Like any industry, there is a lot of terminology in the mortgage market which can be confusing if you haven’t encountered it before. One type of lending we can help with is a second charge mortgage which, quite simply, is a second mortgage on your property. It can be helpful in a variety of situations and is often used as an alternative to remortgaging when doing so would incur significant early repayment charges. As it’s a complex area of lending, it requires a specialist adviser who knows how to navigate this market.
We were recently approached by a self-employed client who had purchased a new home with a mortgage six months prior. He was keen to renovate the property and needed funds to do so; however, he faced a number of obstacles.
A complicated factor is that the client owned the property for less than 12 months; therefore this point required negotiation. Our client also had a commercial mortgage, meaning he would need to pass affordability tests which took both his personal and business lending into account. Additionally, the client was looking for a lender who would understand the value of the works they had already undertaken to the property, which had increased its value. Therefore our team needed to source a lender who would consider all of these bespoke requirements.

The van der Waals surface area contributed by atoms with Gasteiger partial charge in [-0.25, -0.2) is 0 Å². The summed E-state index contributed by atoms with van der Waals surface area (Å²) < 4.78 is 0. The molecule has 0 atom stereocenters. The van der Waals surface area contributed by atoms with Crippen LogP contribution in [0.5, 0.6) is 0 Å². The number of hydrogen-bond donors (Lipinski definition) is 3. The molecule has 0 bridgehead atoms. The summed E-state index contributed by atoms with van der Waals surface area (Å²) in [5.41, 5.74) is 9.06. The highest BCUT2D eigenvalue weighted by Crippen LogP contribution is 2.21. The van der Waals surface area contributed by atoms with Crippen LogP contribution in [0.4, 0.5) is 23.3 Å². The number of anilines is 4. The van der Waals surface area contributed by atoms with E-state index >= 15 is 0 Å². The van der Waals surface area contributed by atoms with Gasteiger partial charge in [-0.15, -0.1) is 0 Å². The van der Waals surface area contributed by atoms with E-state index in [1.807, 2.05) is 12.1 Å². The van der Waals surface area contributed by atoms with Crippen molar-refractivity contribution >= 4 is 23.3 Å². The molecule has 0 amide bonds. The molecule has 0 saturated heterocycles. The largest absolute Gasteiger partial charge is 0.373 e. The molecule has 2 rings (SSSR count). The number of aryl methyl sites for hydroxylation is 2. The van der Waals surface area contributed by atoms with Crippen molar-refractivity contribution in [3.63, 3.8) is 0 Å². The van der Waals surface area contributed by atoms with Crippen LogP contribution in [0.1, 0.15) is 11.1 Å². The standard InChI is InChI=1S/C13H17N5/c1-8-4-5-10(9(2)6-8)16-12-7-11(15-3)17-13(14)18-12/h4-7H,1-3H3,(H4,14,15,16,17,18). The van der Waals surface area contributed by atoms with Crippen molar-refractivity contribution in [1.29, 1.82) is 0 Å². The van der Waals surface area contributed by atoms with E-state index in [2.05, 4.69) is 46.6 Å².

Having only recently secured a mortgage, remortgaging would have incurred early repayment charges and therefore wasn’t an option for our client. We looked to secure a second charge mortgage on a 22 year term with no early repayment charges, giving our client the flexibility to repay the loan at any time. The lender we secured took into account the uplift in value of the property and, with both the first and second charge loans combined, the lending was approaching 85% LTV, a limit to which only a select group of lenders will stretch to. Thanks to the negotiation skills of our Senior Mortgage Associate, Aimee Hadley, our client now has the funds in hand to use as they see fit on the property renovations.
Your home or property may be repossessed if you do not keep up repayments. You may have to pay an early repayment charge to your existing lender if you remortgage.